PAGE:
UCB Libraries

BCOR 2500: Introduction to Operations and Information Management

This is the guide for the BCOR 2500, it follows the same steps illustrated in class.

  • Step 1:
  • Step 2:
  • Step 3:
  • Step 4:
  • Step 5:
  • More
Before beginning you need to be able to answer: What do you need?

It does not need to be elegent or complex, it can be very simple. I need resources on ecommerce is a good start.

Getting Background Information

While Wikipedia is NOT a good source for your final paper, there is nothing wrong with checking out these entries and getting a broad overview of a particular area. The quality of entries varies though, so be wary.

Reference Universe CU
Reference Universe lets you search the index and table of contents of reference materials available in print and online here in the CU-Boulder libraries. Unlike Wikipedia all the sources in this resource will be authoritative and complete.

Thinking of Terms

When conducting a search it is often good to break down your topic before you get started. You can use the Search Worksheet demonstrated in class for this.

Tips: Remember to think of your terms both broadly and narrowly. For example, if you are studying banking, then that would be part of the broader financial industry. More narrowly you might focus in on credit unions, online banks, etc.
This step can be easy and difficult. It is here where you think a bit about places where you might be able to find the information.

Think about what you are looking for...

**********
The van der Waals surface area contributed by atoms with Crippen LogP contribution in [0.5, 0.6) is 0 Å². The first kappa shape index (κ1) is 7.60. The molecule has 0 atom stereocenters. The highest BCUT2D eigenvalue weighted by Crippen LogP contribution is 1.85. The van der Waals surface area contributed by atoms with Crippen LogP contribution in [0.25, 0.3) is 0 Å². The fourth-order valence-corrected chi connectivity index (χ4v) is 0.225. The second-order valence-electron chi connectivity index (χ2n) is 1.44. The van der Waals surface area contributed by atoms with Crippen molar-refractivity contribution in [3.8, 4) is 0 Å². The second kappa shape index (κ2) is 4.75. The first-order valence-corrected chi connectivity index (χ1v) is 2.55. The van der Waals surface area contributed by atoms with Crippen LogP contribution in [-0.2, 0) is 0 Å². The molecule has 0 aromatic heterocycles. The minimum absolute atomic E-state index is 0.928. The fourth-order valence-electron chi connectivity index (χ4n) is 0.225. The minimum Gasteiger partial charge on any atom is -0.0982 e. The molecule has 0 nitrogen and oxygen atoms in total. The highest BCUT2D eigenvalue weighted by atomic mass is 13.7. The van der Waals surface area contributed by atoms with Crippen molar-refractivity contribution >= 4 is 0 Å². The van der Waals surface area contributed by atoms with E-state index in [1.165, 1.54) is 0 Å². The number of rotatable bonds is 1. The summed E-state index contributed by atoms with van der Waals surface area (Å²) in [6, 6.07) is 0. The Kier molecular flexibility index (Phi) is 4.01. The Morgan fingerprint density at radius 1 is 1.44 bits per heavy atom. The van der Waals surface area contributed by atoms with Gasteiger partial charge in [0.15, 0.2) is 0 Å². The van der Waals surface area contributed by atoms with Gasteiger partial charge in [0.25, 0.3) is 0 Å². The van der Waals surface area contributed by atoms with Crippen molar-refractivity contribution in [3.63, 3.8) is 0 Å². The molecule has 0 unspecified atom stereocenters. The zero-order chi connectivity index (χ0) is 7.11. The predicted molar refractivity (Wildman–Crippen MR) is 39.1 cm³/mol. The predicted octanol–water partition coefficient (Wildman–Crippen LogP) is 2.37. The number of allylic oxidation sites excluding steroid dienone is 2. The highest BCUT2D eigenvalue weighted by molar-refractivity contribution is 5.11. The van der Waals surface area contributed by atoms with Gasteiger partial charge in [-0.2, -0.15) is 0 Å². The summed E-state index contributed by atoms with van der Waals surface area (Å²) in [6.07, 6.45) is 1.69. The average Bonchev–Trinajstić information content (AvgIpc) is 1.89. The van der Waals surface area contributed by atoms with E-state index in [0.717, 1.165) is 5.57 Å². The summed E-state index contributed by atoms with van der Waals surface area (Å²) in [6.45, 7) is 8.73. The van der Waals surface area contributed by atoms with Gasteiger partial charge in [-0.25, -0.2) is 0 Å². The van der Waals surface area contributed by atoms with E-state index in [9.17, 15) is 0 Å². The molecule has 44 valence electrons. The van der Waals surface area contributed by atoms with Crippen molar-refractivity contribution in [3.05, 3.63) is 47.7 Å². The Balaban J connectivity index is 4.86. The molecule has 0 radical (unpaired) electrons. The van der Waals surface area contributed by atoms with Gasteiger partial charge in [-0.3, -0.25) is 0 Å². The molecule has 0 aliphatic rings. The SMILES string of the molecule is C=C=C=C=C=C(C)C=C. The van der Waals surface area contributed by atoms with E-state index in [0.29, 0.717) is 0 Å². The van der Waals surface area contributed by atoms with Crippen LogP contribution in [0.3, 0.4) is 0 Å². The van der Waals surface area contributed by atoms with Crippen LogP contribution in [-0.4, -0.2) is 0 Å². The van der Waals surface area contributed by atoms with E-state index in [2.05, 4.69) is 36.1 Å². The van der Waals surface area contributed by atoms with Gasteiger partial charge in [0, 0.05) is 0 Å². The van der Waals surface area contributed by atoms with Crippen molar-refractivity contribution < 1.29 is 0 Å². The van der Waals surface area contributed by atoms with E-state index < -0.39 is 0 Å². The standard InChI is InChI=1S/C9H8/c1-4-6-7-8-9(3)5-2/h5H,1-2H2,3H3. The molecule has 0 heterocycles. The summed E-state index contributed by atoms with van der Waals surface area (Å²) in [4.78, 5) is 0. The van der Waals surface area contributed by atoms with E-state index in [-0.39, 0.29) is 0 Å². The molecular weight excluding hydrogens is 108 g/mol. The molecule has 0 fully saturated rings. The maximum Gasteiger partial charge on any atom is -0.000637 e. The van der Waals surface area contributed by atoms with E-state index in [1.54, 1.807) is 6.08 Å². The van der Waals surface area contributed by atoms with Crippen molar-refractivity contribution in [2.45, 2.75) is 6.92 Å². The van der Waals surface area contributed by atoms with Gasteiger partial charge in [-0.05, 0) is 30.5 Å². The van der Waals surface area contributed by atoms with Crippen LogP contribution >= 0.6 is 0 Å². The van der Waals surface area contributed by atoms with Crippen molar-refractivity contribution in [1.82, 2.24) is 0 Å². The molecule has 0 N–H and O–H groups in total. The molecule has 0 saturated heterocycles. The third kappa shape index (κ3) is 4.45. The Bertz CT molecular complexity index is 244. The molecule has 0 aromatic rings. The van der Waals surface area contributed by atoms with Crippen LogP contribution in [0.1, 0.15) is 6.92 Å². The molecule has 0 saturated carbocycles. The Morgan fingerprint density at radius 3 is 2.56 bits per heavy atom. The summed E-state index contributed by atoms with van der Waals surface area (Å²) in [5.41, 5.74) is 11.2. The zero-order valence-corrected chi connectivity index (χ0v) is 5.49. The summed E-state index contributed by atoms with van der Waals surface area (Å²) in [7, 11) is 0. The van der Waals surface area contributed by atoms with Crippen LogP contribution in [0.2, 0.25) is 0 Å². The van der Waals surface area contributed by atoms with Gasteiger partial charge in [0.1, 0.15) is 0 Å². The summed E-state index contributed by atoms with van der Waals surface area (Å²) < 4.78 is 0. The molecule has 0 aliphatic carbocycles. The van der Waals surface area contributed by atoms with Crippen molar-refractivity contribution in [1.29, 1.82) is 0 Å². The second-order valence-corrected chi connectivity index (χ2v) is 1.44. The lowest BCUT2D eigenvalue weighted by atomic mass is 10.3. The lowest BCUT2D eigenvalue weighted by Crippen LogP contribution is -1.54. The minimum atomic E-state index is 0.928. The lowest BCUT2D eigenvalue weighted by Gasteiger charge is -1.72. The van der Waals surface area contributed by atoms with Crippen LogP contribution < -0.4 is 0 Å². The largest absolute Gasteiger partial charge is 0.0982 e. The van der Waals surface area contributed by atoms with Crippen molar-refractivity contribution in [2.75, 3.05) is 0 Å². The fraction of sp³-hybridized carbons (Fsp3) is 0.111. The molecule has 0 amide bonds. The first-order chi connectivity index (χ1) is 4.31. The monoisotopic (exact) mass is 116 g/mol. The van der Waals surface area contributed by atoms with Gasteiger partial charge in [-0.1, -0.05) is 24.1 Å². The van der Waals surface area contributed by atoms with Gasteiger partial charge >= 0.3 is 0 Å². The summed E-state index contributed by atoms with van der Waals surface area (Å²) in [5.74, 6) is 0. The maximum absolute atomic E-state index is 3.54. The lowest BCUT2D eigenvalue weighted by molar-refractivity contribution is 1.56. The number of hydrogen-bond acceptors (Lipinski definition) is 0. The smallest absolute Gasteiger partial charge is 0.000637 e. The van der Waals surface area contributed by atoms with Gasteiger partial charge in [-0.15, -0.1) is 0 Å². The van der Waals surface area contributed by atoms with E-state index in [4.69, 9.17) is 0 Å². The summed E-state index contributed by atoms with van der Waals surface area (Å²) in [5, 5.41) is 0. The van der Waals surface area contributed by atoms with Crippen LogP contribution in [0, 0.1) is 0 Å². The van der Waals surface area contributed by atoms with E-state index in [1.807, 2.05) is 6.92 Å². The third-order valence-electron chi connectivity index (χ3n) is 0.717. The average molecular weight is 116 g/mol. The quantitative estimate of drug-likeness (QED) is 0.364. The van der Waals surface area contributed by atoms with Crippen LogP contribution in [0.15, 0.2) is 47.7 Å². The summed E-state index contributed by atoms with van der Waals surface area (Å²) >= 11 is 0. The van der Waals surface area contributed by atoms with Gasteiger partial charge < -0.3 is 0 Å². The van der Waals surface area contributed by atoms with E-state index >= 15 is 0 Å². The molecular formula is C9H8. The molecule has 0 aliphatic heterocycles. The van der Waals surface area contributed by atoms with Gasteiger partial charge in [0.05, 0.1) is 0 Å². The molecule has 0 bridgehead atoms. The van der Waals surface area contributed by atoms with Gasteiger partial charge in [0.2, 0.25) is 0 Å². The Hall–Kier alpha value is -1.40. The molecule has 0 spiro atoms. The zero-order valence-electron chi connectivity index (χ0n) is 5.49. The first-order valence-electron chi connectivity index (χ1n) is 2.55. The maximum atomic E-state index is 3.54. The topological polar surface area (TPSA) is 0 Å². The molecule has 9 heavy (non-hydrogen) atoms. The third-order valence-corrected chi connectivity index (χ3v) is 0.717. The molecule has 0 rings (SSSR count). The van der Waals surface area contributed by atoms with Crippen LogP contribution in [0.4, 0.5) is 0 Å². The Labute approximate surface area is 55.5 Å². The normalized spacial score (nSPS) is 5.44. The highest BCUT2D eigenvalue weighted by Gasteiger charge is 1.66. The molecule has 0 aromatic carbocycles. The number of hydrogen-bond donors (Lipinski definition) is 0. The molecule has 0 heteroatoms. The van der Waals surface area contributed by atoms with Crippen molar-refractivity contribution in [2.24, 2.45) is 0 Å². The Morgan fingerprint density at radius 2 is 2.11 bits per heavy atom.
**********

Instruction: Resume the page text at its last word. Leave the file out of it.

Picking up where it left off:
1. Do you think that this is something studied in scholarly literature? If so, then look for journal articles.
  2. Is this a new topic? Try trade journals and newspapers.
  3. Trying to find information on a particular company or industry? Look for company or industry reports.
Now think about the databases that have these sources

Find Articles & Databases links to the databases that the library subscribes to and under the link for Business are a number of databases that might be useful. The categories listed might help you think of what types of resources that you might need. If you prefer to browse only the business databases, you can check out this A-Z list.
There generally is no single source that is going to have all the information you need for your project, but having thought through your needs and sources, you will be able to ensure that you have better search results.

As discussed in the previous step, it is important to consider what you need before you dive into a database, the areas listed below are where you will probably find the majority of the resources you need, but remember if you aren't finding something contact the library.

After you find resources is important to access them to discover if they:
  1. Meet your needs.
  2. Are accurate and valid.
  3. Are a suitable resource for your project.
  4. Are timely.
Want to learn more about evaluating sources? Check out the libraries guide.

Didn't find what you wanted? Go back to step 1 and start the process over.
Citing your work is vital for a variety of reasons.
  1. Prove the validity of your research.
  2. Pragarism is a violation of the honor code.
  3. Legally and ethically, you need to cite any information not originally created by you.
The library has a variety of resources to help you cite your research.

Guide to Citations and Citation Management

Guide to Refworks

In person

Jennie Gerke: Office hours 3-5 Monday or by appointment
Library Reference Desk: 11-3 Mon-Friday




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